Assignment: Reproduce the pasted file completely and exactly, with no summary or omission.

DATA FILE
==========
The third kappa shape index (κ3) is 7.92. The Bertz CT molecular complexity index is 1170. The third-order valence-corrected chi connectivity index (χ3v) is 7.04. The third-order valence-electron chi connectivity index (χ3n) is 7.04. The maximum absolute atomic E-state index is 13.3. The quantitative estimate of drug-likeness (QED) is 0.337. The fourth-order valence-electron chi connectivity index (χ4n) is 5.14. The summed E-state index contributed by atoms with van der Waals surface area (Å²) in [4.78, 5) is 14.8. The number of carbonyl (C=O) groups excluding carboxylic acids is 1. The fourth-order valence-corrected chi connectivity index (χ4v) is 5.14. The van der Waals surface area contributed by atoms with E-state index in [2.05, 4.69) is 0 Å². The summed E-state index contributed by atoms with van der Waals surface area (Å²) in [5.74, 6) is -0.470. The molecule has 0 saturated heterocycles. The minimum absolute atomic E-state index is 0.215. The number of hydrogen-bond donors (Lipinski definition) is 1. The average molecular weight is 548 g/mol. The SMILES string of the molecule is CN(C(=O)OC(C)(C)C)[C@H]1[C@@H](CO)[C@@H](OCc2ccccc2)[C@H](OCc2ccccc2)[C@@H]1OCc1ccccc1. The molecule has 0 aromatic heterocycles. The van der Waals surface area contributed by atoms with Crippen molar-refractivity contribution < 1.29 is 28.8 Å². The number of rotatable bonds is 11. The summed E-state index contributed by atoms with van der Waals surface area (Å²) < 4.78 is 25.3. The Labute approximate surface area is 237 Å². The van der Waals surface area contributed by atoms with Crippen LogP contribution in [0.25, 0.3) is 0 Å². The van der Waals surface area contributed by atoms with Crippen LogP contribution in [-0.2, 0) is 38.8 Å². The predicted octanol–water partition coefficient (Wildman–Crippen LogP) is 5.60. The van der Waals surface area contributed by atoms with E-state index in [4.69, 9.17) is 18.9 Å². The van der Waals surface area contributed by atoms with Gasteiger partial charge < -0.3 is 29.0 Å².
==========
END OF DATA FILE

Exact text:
The third kappa shape index (κ3) is 7.92. The Bertz CT molecular complexity index is 1170. The third-order valence-corrected chi connectivity index (χ3v) is 7.04. The third-order valence-electron chi connectivity index (χ3n) is 7.04. The maximum absolute atomic E-state index is 13.3. The quantitative estimate of drug-likeness (QED) is 0.337. The fourth-order valence-electron chi connectivity index (χ4n) is 5.14. The summed E-state index contributed by atoms with van der Waals surface area (Å²) in [4.78, 5) is 14.8. The number of carbonyl (C=O) groups excluding carboxylic acids is 1. The fourth-order valence-corrected chi connectivity index (χ4v) is 5.14. The van der Waals surface area contributed by atoms with E-state index in [2.05, 4.69) is 0 Å². The summed E-state index contributed by atoms with van der Waals surface area (Å²) in [5.74, 6) is -0.470. The molecule has 0 saturated heterocycles. The minimum absolute atomic E-state index is 0.215. The number of hydrogen-bond donors (Lipinski definition) is 1. The average molecular weight is 548 g/mol. The SMILES string of the molecule is CN(C(=O)OC(C)(C)C)[C@H]1[C@@H](CO)[C@@H](OCc2ccccc2)[C@H](OCc2ccccc2)[C@@H]1OCc1ccccc1. The molecule has 0 aromatic heterocycles. The van der Waals surface area contributed by atoms with Crippen molar-refractivity contribution < 1.29 is 28.8 Å². The number of rotatable bonds is 11. The summed E-state index contributed by atoms with van der Waals surface area (Å²) < 4.78 is 25.3. The Labute approximate surface area is 237 Å². The van der Waals surface area contributed by atoms with Crippen LogP contribution in [0.25, 0.3) is 0 Å². The van der Waals surface area contributed by atoms with Crippen LogP contribution in [-0.2, 0) is 38.8 Å². The predicted octanol–water partition coefficient (Wildman–Crippen LogP) is 5.60. The van der Waals surface area contributed by atoms with E-state index in [4.69, 9.17) is 18.9 Å². The van der Waals surface area contributed by atoms with Gasteiger partial charge < -0.3 is 29.0 Å².